The year the book became a luxury object

As e-books strip down and physical books class up, there's one reason left to buy the paper kind: beauty

Published December 29, 2013 4:00PM (EST)

This month, The New York Times reported that the features unique to e-books had largely fallen away. A format that had originally promised all manner of functionalities was now fairly restrained, similar to an actual book — goodbye, public comments on books, multimedia elements and hyperlinks! Hello, potential embedded author autographs, just like the signed first edition on your shelf.

As e-books are stripping down to the bare-bones of what is actually book-like, physical books are growing more sumptuous and fetishistic. Though anecdotally, book covers seem to be steadily improving in aesthetic quality, not every major release, certainly, is as astoundingly detailed as J. J. Abrams and Doug Dorst's "S.," a book full of inserted cards bringing one an immersive multimedia experience, or Chris Ware's "Building Stories," a box containing 14 discrete volumes that can be read in any order.

But those examples from the last two years indicate a way forward for the printed book — as a luxury object. Because the margins (financial margins, that is) for e-books are so much wider than for printed books — they are far, far cheaper to produce than physical books and summarily cost less — there's no compelling reason for anyone with an iDevice or e-reader to spend more money for a paper copy of a book other than aesthetic pleasure.

And, of course, aesthetic pleasure is what books are all about. But the era in which publishers could meaningfully restrict their books from being sold digitally has effectively closed; to refuse to sell a book online, even in spite of how much less money one can make from Amazon than from physical sales in stores, is to cut off a revenue stream and to ensure money is spent on a competing publisher's book. And more and more consumers, accustomed to reading on screens, are using e-readers, and fewer physical outlets even exist to sell books in the first place. If a book isn't immersive and incredibly visual, is there much of a point in seeking out a paper copy?

There exist two sorts of books, though the categorizations will change reader-to-reader. There is the book one simply wants to read, and the book one wants to own — the famous example, cited endlessly in early pieces on e-readers, about the home bookshelves as a sort of trophy case, proving one has read "Crime and Punishment" or, when it first came out in hardcover, "The Art of Fielding." Spending a premium on a paper book so that one can be seen on public transportation reading it or in one's home having read it is a vanity one has every right to pursue. But it is a vanity.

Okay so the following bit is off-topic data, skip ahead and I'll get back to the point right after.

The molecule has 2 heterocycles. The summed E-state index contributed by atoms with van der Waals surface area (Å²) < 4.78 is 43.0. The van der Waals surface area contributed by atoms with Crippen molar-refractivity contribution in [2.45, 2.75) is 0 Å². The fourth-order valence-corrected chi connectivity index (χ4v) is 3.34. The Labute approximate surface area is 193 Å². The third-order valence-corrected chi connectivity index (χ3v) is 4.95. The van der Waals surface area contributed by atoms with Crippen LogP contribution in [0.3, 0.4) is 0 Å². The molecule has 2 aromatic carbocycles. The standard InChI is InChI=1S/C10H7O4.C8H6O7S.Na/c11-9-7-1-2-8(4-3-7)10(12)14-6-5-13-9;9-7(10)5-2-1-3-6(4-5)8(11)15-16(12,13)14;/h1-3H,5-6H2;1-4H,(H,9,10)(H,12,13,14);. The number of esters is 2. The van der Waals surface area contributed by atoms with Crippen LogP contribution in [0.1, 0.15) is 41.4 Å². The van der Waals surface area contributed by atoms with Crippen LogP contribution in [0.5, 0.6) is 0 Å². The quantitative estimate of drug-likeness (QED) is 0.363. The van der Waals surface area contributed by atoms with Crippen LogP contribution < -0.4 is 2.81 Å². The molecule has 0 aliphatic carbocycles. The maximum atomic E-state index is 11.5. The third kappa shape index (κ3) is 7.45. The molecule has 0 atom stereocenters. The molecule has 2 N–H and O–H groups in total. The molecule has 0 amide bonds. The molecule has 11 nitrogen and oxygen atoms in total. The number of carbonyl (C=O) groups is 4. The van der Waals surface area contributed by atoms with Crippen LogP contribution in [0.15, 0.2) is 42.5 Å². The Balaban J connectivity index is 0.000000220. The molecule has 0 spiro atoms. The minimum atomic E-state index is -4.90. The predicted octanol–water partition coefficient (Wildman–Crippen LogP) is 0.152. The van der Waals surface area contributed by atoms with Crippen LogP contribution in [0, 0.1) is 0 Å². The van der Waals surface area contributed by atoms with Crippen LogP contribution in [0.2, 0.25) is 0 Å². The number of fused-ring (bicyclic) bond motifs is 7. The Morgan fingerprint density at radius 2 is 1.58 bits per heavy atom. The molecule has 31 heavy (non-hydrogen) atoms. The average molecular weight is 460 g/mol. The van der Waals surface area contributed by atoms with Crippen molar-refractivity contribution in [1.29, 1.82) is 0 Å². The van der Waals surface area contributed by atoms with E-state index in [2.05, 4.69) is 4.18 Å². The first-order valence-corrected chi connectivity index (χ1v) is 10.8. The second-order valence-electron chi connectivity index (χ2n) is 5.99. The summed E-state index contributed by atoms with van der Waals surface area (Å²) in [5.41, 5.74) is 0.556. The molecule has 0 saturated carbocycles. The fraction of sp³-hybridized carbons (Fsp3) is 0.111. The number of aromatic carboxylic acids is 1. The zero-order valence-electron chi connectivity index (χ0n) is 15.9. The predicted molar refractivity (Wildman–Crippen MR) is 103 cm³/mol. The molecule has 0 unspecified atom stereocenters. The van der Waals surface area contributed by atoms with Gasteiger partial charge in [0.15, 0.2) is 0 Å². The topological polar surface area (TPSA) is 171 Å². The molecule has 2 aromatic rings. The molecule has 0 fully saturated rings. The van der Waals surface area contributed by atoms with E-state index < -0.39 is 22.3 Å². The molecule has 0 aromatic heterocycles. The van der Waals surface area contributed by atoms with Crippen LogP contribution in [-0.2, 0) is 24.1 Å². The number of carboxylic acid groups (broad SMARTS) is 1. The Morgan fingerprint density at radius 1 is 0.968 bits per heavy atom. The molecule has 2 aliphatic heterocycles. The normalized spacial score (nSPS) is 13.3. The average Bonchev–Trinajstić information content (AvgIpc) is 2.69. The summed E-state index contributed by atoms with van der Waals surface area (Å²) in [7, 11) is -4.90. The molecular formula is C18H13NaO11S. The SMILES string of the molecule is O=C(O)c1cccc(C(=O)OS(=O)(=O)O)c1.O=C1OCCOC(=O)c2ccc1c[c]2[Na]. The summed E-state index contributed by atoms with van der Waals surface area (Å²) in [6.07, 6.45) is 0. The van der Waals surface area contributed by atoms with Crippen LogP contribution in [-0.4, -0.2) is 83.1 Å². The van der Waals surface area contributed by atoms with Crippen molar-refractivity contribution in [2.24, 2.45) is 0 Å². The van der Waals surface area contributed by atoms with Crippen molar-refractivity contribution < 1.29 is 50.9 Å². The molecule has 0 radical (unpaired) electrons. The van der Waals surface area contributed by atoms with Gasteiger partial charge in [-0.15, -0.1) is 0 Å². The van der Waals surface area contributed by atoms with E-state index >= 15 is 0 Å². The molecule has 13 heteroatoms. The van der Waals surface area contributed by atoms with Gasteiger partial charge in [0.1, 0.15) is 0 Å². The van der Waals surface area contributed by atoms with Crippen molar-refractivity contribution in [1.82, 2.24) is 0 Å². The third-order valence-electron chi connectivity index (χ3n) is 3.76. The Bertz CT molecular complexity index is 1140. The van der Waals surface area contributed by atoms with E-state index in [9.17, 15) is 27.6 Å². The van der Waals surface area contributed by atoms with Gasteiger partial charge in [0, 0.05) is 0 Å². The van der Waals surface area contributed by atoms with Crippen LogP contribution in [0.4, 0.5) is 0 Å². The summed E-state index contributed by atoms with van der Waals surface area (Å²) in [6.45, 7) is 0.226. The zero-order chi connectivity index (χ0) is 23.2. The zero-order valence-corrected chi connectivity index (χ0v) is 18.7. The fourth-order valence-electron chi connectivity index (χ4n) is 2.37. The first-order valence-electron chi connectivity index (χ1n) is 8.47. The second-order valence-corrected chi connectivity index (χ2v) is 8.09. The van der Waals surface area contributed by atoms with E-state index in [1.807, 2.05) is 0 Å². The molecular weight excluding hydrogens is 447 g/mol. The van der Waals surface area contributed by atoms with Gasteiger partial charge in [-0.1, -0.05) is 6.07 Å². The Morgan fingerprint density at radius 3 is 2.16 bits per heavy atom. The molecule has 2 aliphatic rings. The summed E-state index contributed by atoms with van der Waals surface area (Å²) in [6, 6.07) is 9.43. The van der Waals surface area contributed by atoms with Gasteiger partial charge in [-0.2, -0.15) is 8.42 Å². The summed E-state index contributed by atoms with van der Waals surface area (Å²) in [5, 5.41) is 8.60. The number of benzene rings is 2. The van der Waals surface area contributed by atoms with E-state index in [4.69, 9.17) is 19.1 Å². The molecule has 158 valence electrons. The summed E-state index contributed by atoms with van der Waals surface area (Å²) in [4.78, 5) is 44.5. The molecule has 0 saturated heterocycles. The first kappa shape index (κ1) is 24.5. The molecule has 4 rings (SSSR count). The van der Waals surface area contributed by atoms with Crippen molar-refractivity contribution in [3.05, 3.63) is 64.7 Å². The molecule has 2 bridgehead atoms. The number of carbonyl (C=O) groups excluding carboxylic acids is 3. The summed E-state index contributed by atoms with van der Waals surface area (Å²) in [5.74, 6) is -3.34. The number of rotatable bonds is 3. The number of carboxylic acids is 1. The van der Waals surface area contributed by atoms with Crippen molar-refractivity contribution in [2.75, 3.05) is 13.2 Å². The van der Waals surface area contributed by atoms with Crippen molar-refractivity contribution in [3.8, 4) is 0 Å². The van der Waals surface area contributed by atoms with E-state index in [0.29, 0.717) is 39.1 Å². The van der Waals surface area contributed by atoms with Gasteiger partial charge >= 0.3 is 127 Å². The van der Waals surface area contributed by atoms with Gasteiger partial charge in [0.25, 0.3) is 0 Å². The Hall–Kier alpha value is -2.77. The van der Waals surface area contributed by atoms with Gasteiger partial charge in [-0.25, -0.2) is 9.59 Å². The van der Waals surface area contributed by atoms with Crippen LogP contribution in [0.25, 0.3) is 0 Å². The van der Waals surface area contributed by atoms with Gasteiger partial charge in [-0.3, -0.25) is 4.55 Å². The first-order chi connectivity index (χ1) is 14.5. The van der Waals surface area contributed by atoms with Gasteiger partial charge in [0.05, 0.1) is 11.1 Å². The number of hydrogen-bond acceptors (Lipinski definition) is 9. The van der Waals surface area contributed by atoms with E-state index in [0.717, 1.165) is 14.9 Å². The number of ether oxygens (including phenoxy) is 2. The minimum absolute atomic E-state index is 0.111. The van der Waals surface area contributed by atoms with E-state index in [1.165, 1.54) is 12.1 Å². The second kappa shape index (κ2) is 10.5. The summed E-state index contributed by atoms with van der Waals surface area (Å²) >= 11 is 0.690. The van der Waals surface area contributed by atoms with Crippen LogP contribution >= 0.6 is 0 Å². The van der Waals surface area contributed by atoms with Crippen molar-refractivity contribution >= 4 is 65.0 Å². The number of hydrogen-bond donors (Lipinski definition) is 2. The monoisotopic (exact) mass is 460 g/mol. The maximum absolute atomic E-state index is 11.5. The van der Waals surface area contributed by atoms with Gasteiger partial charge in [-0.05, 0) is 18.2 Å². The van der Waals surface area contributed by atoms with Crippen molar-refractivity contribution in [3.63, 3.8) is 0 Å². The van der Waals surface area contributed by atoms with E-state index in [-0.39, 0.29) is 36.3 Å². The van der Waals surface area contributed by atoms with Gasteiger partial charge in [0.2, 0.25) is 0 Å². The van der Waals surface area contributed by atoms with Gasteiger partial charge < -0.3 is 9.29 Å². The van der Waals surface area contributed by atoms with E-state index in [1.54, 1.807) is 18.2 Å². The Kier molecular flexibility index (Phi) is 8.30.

2013 has brought about more opportunities to buy e-books from independent retailers, via vendors like Zola Books or Emily Books. One can now read an e-book without supporting the legitimately evil Amazon apparatus (and feeling the guilt that comes with that). And all of the flashy, distracting elements of e-books have been whittled away due to outright rejection from the public, leaving a product that looks remarkably like a book. The only thing it doesn't have is a physical cover.

The success of "The Goldfinch" recently indicates the degree to which prestige-y titles by famous authors will do fine as physical books — it's precisely the sort of thing one wants as a totem in the home and is aesthetically splendid as an object, to boot. It's being sold at Amazon for $7.50 and its list price is $30, and yet it is a print bestseller. Its companions on the print bestseller list include "S.," the Abrams compendium that simply cannot be conveyed via an e-book, as well as works by reliably best-selling authors like Tom Clancy, John Grisham, James Patterson and Mitch Albom, authors whose books are sold at Wal-Mart. Other authors would be well-advised to embrace the e-book; given how few bells and whistles the e-book bears in its now-successful attempt to evoke the physical book, there'd be little more work involved.

By Daniel D'Addario

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